Claudius eventually receives a letter from Germanicus in which there is no mention of the letters about Postumus. Claudius realizes that his previous letters had been intercepted by Tiberius and Livia, and he begins to fear for his life. His anxiety becomes so severe that his stammer returns and he is unable to concentrate on his duties as priest of Augustus. Finally, he writes to Tiberius and requests to be relieved of all of his religious duties on the grounds of ill-health.
Germanicus begins his third year of war against the Germans, and the campaign is even more successful than the previous ones. Germanicus writes Claudius rarely, but Claudius anticipates each letter with great enthusiasm, especially because Germanicus often writes about Hermann, the brave German chieftain. In the spring, Germanicus returns to Rome to celebrate a complete triumph over the Germans. However, before Claudius can tell Germanicus about all of the new plots of Livia and Tiberius, Livia sends him to Carthage and will not allow him to return until Germanicus has left.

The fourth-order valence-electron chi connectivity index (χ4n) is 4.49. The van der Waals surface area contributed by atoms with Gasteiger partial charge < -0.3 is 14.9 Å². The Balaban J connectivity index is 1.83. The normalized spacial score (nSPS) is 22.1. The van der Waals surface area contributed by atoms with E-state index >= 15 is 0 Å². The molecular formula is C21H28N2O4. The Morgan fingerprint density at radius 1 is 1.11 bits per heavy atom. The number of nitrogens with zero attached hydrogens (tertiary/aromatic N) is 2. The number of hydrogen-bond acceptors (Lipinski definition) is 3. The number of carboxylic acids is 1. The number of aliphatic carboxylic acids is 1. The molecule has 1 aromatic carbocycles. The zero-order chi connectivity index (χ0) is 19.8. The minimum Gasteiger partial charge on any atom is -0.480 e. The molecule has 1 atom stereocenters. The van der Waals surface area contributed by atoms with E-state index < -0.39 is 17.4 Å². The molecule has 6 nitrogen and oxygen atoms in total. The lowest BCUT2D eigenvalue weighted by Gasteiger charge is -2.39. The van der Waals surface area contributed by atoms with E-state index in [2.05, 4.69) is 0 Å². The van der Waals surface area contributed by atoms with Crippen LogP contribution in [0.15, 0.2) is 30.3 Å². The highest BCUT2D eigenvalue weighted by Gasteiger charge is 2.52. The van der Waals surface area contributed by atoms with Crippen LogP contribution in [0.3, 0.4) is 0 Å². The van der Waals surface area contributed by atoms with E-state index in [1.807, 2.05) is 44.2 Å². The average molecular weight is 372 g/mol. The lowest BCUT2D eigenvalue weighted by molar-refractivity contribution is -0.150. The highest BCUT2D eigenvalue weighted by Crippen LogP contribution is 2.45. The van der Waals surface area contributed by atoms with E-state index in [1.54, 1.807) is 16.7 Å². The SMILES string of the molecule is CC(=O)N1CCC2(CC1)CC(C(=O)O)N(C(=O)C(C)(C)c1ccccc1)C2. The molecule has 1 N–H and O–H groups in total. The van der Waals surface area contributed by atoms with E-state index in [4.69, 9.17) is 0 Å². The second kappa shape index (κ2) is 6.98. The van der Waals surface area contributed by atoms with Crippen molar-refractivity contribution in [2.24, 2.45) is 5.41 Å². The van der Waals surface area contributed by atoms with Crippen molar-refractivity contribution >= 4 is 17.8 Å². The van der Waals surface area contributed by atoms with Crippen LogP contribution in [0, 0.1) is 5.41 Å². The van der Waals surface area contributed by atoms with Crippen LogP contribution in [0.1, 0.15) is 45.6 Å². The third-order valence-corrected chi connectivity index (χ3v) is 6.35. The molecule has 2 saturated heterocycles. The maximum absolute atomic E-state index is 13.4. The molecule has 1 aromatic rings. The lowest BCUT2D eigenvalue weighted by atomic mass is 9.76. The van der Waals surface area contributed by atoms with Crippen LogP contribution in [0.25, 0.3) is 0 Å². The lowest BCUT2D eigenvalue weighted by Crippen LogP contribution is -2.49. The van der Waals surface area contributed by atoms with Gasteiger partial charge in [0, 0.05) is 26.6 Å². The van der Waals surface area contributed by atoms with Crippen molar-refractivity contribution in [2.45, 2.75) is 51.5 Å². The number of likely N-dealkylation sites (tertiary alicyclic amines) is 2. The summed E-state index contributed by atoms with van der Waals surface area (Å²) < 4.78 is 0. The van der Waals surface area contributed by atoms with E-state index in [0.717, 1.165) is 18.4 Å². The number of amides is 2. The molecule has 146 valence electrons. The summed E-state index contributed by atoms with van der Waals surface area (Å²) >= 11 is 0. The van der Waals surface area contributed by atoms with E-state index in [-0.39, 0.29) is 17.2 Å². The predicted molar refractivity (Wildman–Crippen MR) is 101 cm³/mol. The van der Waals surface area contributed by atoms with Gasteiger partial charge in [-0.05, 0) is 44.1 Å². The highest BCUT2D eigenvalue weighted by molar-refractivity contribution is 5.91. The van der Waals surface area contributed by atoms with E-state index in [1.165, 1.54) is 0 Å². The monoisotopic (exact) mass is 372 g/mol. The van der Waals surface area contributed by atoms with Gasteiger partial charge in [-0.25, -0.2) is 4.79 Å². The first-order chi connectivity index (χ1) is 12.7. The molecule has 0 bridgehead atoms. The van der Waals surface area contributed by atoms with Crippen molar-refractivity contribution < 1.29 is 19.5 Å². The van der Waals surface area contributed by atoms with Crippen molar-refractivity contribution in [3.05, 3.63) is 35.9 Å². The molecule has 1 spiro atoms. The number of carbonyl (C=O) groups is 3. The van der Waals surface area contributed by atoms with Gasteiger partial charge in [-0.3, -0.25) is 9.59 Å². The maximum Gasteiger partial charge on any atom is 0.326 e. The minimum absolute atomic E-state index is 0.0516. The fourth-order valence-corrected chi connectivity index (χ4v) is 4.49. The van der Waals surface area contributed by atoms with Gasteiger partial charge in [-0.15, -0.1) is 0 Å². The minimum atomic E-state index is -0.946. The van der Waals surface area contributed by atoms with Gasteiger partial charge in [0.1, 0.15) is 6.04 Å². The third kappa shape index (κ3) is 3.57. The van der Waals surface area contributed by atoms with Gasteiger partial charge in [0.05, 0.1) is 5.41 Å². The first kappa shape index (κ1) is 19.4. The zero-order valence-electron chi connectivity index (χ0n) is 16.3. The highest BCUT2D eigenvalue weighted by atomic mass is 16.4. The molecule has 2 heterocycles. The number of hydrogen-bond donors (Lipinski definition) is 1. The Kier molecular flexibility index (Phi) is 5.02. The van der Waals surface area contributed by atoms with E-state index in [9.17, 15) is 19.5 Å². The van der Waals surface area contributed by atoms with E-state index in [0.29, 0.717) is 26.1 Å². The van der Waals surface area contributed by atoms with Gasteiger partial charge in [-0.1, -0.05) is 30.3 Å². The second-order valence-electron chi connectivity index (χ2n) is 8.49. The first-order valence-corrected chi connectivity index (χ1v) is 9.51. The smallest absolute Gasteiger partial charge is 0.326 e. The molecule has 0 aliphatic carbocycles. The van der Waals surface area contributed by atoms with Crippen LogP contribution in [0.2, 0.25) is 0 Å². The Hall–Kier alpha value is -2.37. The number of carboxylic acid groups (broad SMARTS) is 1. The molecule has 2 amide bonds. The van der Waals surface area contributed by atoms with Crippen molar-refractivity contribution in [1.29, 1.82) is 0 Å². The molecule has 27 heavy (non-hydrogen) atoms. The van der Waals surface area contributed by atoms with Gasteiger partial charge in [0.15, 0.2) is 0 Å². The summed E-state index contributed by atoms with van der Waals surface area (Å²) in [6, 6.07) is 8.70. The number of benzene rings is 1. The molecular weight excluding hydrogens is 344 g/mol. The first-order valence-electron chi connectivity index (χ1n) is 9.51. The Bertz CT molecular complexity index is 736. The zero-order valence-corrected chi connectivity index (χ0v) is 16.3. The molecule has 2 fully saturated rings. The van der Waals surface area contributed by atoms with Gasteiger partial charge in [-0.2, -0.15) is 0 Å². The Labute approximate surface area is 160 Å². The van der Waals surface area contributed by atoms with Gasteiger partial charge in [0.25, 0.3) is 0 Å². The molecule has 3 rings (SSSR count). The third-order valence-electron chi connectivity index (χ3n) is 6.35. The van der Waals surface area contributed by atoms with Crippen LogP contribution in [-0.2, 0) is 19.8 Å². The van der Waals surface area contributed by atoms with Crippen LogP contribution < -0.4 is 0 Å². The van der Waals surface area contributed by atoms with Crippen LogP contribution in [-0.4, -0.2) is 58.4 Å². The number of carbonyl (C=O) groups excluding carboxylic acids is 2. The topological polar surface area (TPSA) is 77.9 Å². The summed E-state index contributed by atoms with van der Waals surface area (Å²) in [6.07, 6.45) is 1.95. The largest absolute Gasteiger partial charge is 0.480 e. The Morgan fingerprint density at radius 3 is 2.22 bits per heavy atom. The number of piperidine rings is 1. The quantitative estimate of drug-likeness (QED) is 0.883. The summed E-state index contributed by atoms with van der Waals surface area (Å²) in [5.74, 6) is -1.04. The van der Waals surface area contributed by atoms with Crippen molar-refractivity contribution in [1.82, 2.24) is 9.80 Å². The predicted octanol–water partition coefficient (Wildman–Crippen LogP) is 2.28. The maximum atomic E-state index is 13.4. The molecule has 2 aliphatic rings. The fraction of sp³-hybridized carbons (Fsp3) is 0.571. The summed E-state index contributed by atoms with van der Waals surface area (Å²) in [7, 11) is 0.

Despite Claudius’ absence, Germanicus still takes it upon himself to go to Tiberius and tell him all that he knows of Livia’s treachery. Tiberius pretends to be shocked by the disclosure and promises to remove all of Livia’s public power, but he secretly tells Livia everything that Germanicus has said. Tiberius suggests that Livia manipulate Germanicus into believing that she is innocent; otherwise, Germanicus’ popularity could be very dangerous for both of them. Tiberius then sends Germanicus to the East and appoints Piso as the governor of Syria so that he can spy on Germanicus.